Dry Needling in Plano
Integrative dry needling in Plano is the use of either solid filiform needles (also referred to as acupuncture needles) or hollow-core hypodermic needles for therapy of muscle pain, including pain related to myofascial pain syndrome. Below are answers to questions about dry needling that you may be asking yourself.
Frequently asked questions about Dry Needling in Plano
It is not acupuncture (traditional Chinese medicine), it is based on neuro-anatomy and modern scientific study of the musculoskeletal and neuromuscular systems. A very fine filament needle is inserted through the skin and into the deeper tissues that are considered trigger points to your pain. Dry needling works by causing a micro-lesion within the pathological tissue, which breaks up shortened tissues, inhibits a reflex arc from the nervous system to the tissue, and normalizes the inflammatory response. This mechanical and neuromuscular effect provides an environment that enhances the body’s ability to heal, which ultimately reduces pain.
Conditions include, but are not limited to, neck, back, shoulder pain, arm pain (tennis elbow, carpal tunnel, golfer’s elbow), headaches (migraine and tension-type), jaw pain, buttock pain, and leg pain (sciatica, hamstring strains, calf tightness/spasm).
Yes, we only use sterile disposable needles.
The fine filament needle is very thin, solid, and flexible, which allows for the needle to be pushed through the skin versus cutting the skin. This helps reduce any discomfort that may occur with the procedure. The goal is to make the treatment virtually painless, however, at times a local twitch response of the muscle may be felt. When the needle is inserted into the pathological tissue the local twitch response sensation is normal and is felt only momentarily. Many patients describe this twitch response as a little electric shock, cramp, or achy sensation.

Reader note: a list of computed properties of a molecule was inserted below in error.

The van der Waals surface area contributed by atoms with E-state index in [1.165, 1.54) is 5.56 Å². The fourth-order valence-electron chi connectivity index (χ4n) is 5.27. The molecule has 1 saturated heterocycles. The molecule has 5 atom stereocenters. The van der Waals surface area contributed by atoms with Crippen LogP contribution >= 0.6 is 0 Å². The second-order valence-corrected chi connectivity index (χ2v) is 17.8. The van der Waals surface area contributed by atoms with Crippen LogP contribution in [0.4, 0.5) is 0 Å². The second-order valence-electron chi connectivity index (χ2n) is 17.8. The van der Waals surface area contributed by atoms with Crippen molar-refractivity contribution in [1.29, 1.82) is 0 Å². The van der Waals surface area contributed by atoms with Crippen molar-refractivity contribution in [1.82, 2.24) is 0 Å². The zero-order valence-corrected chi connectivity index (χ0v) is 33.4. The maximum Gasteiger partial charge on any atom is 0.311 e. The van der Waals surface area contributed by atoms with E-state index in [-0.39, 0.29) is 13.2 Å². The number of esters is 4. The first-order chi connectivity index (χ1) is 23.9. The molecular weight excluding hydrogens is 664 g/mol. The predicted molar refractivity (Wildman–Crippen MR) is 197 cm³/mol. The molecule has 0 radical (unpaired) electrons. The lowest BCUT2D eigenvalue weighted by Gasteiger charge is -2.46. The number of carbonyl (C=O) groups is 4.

This will vary, but many patients experience immediate relief of their symptoms and an increase in their range of motion. Soreness can also be a common response from the needling but does not occur with all people. Some individuals may experience an immediate achiness or delayed soreness the next day. The soreness, if present, will usually last 1-2 days. Ice and stretching are helpful to mitigate the soreness.
This study demonstrates that dry needling is effective at reducing pain in patients with upper quarter myofascial pain syndrome.
This study compares groups where they receive dry needling with active stretching, active stretching alone, and a control group. They found the needling group had significantly decreased pain compared to the control group, and increased pressure pain threshold when compared to the stretching group.
This study measured blood flow and oxygen saturation at the trapezius, after using one single dry needling procedure. It found that after the removal of the needle blood flow and oxygen saturation increased significantly.